For example, let’s say your firm’s goal is to have a successful rollout of a new client portal within the next 90 days. That’s a great goal, but not if the timing isn’t right. You wouldn’t want to roll out the portal in Q3. That’s generally not when you have a lot of client contact and it’s not relevant to the client experience. However, the rollout is a viable goal if you want to get started on January 1. That’s when you’d normally start talking to clients leading up to tax season.

So, if rolling out the client portal is the goal, then right under that line item you have to ask yourself and your team: “What does a successful rollout look like?” Does success mean a certain level of adoption among clients? Does it mean the pre-built folders are built out? Does it mean the portal has been tested six times with no defects? Everyone on your leadership team has to be on the same page about what constitutes success. Be clear.

An annual goal has to be broken out into 90-day incremental goals (my firm calls those increments “rocks”). Where do we need to be in 12 months? Where do we need to be mid-year? Where do we need to be in 90 days? Now ask yourself, “Based on where we need to be in 90 days, what are the activities that need to be done in the next three months that are going to set us up for success? What’s our scorecard? How do we know if we’re on track? What are potential roadblocks? What are the issues we’re running into and how do we get those issues solved?”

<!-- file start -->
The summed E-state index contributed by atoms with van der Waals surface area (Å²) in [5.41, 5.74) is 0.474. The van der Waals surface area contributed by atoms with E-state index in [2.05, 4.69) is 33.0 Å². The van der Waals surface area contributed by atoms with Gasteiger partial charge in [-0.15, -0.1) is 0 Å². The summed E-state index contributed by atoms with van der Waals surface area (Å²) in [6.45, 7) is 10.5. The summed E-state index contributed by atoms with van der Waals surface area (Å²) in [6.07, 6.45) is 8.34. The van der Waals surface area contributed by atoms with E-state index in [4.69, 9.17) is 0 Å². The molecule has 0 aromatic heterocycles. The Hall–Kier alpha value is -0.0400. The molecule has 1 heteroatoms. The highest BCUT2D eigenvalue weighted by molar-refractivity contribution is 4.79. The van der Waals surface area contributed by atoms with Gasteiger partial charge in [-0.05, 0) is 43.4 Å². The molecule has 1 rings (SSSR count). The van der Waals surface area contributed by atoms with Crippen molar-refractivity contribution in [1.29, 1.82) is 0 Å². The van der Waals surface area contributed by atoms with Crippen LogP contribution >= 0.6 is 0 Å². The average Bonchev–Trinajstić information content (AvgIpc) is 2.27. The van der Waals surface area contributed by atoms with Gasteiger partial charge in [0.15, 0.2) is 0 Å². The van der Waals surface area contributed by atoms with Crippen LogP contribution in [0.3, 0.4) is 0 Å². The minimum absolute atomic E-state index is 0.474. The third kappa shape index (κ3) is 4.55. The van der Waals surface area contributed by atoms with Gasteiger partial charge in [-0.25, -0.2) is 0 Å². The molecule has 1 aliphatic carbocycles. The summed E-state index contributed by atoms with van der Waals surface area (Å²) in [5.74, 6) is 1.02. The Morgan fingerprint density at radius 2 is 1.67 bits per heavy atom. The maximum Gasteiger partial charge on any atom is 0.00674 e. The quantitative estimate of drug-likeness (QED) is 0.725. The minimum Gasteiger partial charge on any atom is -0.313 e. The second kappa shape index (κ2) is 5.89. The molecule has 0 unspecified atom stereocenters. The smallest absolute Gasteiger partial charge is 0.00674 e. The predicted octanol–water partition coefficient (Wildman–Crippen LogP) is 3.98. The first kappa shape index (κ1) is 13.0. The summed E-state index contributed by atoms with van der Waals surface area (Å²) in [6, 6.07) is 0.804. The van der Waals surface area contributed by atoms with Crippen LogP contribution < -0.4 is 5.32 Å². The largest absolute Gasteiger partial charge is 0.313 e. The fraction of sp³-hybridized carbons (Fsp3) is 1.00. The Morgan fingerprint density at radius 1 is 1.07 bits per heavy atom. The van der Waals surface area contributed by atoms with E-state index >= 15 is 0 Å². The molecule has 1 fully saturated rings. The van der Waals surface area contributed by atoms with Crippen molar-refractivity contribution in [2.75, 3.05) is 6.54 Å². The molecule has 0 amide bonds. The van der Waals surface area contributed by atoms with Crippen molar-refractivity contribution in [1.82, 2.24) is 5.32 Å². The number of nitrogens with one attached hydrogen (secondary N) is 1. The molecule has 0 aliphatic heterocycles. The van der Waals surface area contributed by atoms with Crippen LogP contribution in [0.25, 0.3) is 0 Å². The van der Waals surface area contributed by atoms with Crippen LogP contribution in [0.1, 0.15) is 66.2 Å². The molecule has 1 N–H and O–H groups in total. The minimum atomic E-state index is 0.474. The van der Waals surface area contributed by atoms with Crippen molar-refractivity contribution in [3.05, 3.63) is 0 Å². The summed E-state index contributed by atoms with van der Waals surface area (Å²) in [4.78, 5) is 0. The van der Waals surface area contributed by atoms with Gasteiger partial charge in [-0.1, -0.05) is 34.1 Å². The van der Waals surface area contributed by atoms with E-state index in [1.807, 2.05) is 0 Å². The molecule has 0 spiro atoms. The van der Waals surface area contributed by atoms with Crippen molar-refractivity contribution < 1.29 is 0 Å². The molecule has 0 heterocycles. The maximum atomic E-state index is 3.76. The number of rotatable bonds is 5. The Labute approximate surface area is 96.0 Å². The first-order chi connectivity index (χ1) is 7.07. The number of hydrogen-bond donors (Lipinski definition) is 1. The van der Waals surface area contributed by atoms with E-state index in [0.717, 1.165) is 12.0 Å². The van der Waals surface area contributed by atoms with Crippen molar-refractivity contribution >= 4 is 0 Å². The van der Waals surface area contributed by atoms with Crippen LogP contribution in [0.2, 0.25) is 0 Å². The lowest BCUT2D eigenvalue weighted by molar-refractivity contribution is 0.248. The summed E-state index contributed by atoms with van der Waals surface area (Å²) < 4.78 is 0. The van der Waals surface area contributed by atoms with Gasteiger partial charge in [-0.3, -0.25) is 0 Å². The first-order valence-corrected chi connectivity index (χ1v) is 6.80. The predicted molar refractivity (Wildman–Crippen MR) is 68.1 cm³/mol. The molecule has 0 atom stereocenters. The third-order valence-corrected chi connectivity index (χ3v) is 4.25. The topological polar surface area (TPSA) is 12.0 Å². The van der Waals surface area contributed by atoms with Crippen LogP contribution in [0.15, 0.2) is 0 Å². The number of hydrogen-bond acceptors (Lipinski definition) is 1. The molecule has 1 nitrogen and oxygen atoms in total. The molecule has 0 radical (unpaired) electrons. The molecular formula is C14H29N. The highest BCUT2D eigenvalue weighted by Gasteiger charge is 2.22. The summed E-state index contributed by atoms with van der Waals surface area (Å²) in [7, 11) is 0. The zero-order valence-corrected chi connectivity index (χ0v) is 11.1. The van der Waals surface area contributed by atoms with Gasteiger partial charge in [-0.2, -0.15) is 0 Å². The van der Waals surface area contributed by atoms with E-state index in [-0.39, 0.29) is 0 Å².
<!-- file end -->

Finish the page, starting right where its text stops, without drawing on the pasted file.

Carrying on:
That’s the crux of planning. Taking a goal and stripping it down to its core elements—time-based activities that you’re doing on an ongoing basis, activities that are in your calendar with specific deadlines and specific owners assigned to each activity. To be clear, this process of deconstructing a goal into a specific, time-bound action plan takes time and effort. If you’re not committed to making this time investment, then it’s unlikely you’ll hit any of your goals.

Why do so many New Year’s resolutions fail (both personal and business)?

As many of you know, January is the busiest time of the year at most gyms. People make promises to themselves to get into shape as soon as their holiday gorging and slacking off is over. Guess what the emptiest month of the year is at most gyms? February. That’s when most of the newbies who weren’t properly committed to their goals stop going. For many of them, “getting in shape” is aspirational. It’s something that sounded cool at the time. It’s not a commitment or a regular habit for them. Those people didn’t have a strong enough "why."